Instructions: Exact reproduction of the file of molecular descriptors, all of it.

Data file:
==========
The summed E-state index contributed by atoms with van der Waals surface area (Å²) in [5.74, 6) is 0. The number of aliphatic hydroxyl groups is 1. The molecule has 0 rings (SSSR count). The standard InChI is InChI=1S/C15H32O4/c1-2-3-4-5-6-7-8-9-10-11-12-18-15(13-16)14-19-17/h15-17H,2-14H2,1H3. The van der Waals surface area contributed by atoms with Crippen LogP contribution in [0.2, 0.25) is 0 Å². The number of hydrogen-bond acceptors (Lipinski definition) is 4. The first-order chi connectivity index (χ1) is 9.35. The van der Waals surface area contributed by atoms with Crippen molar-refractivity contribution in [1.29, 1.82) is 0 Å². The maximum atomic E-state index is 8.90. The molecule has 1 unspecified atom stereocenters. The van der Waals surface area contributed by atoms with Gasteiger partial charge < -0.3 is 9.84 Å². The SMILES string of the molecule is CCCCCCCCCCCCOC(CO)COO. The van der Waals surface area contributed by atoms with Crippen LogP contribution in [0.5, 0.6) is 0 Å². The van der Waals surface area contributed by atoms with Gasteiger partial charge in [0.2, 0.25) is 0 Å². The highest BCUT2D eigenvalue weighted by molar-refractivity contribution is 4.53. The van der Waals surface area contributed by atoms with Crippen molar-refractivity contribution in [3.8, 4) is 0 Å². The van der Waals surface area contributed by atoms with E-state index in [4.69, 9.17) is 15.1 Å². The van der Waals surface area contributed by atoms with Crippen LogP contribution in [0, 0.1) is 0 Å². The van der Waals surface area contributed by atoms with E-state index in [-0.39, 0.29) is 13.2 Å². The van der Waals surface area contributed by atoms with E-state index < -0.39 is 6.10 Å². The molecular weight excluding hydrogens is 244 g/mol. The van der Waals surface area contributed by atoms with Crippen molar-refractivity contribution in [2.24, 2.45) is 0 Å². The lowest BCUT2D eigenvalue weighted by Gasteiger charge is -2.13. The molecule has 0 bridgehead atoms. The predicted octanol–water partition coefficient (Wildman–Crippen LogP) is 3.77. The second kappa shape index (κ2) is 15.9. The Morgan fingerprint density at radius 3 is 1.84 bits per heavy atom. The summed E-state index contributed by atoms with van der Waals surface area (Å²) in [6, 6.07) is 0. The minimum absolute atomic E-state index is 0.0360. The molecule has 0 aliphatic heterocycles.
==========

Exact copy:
The summed E-state index contributed by atoms with van der Waals surface area (Å²) in [5.74, 6) is 0. The number of aliphatic hydroxyl groups is 1. The molecule has 0 rings (SSSR count). The standard InChI is InChI=1S/C15H32O4/c1-2-3-4-5-6-7-8-9-10-11-12-18-15(13-16)14-19-17/h15-17H,2-14H2,1H3. The van der Waals surface area contributed by atoms with Crippen LogP contribution in [0.2, 0.25) is 0 Å². The number of hydrogen-bond acceptors (Lipinski definition) is 4. The first-order chi connectivity index (χ1) is 9.35. The van der Waals surface area contributed by atoms with Crippen molar-refractivity contribution in [1.29, 1.82) is 0 Å². The maximum atomic E-state index is 8.90. The molecule has 1 unspecified atom stereocenters. The van der Waals surface area contributed by atoms with Gasteiger partial charge < -0.3 is 9.84 Å². The SMILES string of the molecule is CCCCCCCCCCCCOC(CO)COO. The van der Waals surface area contributed by atoms with Crippen LogP contribution in [0.5, 0.6) is 0 Å². The van der Waals surface area contributed by atoms with Gasteiger partial charge in [0.2, 0.25) is 0 Å². The highest BCUT2D eigenvalue weighted by molar-refractivity contribution is 4.53. The van der Waals surface area contributed by atoms with Crippen molar-refractivity contribution in [3.8, 4) is 0 Å². The van der Waals surface area contributed by atoms with E-state index in [4.69, 9.17) is 15.1 Å². The van der Waals surface area contributed by atoms with Crippen LogP contribution in [0, 0.1) is 0 Å². The van der Waals surface area contributed by atoms with E-state index in [-0.39, 0.29) is 13.2 Å². The van der Waals surface area contributed by atoms with E-state index < -0.39 is 6.10 Å². The molecular weight excluding hydrogens is 244 g/mol. The van der Waals surface area contributed by atoms with Crippen molar-refractivity contribution in [2.24, 2.45) is 0 Å². The lowest BCUT2D eigenvalue weighted by Gasteiger charge is -2.13. The molecule has 0 bridgehead atoms. The predicted octanol–water partition coefficient (Wildman–Crippen LogP) is 3.77. The second kappa shape index (κ2) is 15.9. The Morgan fingerprint density at radius 3 is 1.84 bits per heavy atom. The summed E-state index contributed by atoms with van der Waals surface area (Å²) in [6, 6.07) is 0. The minimum absolute atomic E-state index is 0.0360. The molecule has 0 aliphatic heterocycles.